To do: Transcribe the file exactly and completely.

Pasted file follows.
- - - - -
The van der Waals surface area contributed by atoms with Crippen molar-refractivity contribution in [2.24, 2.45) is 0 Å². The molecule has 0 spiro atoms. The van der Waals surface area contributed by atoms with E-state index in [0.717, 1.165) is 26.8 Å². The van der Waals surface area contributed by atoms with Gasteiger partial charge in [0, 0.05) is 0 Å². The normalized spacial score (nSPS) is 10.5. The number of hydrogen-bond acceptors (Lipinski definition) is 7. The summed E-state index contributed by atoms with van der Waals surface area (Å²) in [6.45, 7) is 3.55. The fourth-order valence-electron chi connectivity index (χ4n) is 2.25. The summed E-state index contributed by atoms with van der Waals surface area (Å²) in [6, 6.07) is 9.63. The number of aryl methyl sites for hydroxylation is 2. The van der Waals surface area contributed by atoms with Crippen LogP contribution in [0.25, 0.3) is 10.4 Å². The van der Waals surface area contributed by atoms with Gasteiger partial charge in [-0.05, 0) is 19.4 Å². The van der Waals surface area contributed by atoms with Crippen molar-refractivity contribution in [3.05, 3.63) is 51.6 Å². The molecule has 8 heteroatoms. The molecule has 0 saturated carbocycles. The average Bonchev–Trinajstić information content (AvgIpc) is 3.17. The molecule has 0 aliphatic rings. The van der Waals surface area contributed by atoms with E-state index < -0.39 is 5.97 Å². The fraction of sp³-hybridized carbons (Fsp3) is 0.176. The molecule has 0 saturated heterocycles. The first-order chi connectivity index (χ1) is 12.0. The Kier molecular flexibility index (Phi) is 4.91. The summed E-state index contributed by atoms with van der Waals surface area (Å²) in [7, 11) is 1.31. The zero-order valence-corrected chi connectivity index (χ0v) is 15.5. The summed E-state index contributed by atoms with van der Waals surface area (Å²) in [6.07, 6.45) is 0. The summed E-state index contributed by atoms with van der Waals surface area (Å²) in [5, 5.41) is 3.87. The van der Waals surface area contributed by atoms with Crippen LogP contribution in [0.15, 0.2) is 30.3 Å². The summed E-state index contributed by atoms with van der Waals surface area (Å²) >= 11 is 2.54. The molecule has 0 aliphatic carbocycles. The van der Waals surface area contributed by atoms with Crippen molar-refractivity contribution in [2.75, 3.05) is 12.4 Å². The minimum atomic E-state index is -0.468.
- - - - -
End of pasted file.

The van der Waals surface area contributed by atoms with Crippen molar-refractivity contribution in [2.24, 2.45) is 0 Å². The molecule has 0 spiro atoms. The van der Waals surface area contributed by atoms with E-state index in [0.717, 1.165) is 26.8 Å². The van der Waals surface area contributed by atoms with Gasteiger partial charge in [0, 0.05) is 0 Å². The normalized spacial score (nSPS) is 10.5. The number of hydrogen-bond acceptors (Lipinski definition) is 7. The summed E-state index contributed by atoms with van der Waals surface area (Å²) in [6.45, 7) is 3.55. The fourth-order valence-electron chi connectivity index (χ4n) is 2.25. The summed E-state index contributed by atoms with van der Waals surface area (Å²) in [6, 6.07) is 9.63. The number of aryl methyl sites for hydroxylation is 2. The van der Waals surface area contributed by atoms with Crippen LogP contribution in [0.25, 0.3) is 10.4 Å². The van der Waals surface area contributed by atoms with Gasteiger partial charge in [-0.05, 0) is 19.4 Å². The van der Waals surface area contributed by atoms with Crippen molar-refractivity contribution in [3.05, 3.63) is 51.6 Å². The molecule has 8 heteroatoms. The molecule has 0 saturated carbocycles. The average Bonchev–Trinajstić information content (AvgIpc) is 3.17. The molecule has 0 aliphatic rings. The van der Waals surface area contributed by atoms with E-state index < -0.39 is 5.97 Å². The fraction of sp³-hybridized carbons (Fsp3) is 0.176. The molecule has 0 saturated heterocycles. The first-order chi connectivity index (χ1) is 12.0. The Kier molecular flexibility index (Phi) is 4.91. The summed E-state index contributed by atoms with van der Waals surface area (Å²) in [7, 11) is 1.31. The zero-order valence-corrected chi connectivity index (χ0v) is 15.5. The summed E-state index contributed by atoms with van der Waals surface area (Å²) in [6.07, 6.45) is 0. The summed E-state index contributed by atoms with van der Waals surface area (Å²) in [5, 5.41) is 3.87. The van der Waals surface area contributed by atoms with Crippen LogP contribution in [0.15, 0.2) is 30.3 Å². The summed E-state index contributed by atoms with van der Waals surface area (Å²) >= 11 is 2.54. The molecule has 0 aliphatic carbocycles. The van der Waals surface area contributed by atoms with Crippen molar-refractivity contribution in [2.75, 3.05) is 12.4 Å². The minimum atomic E-state index is -0.468.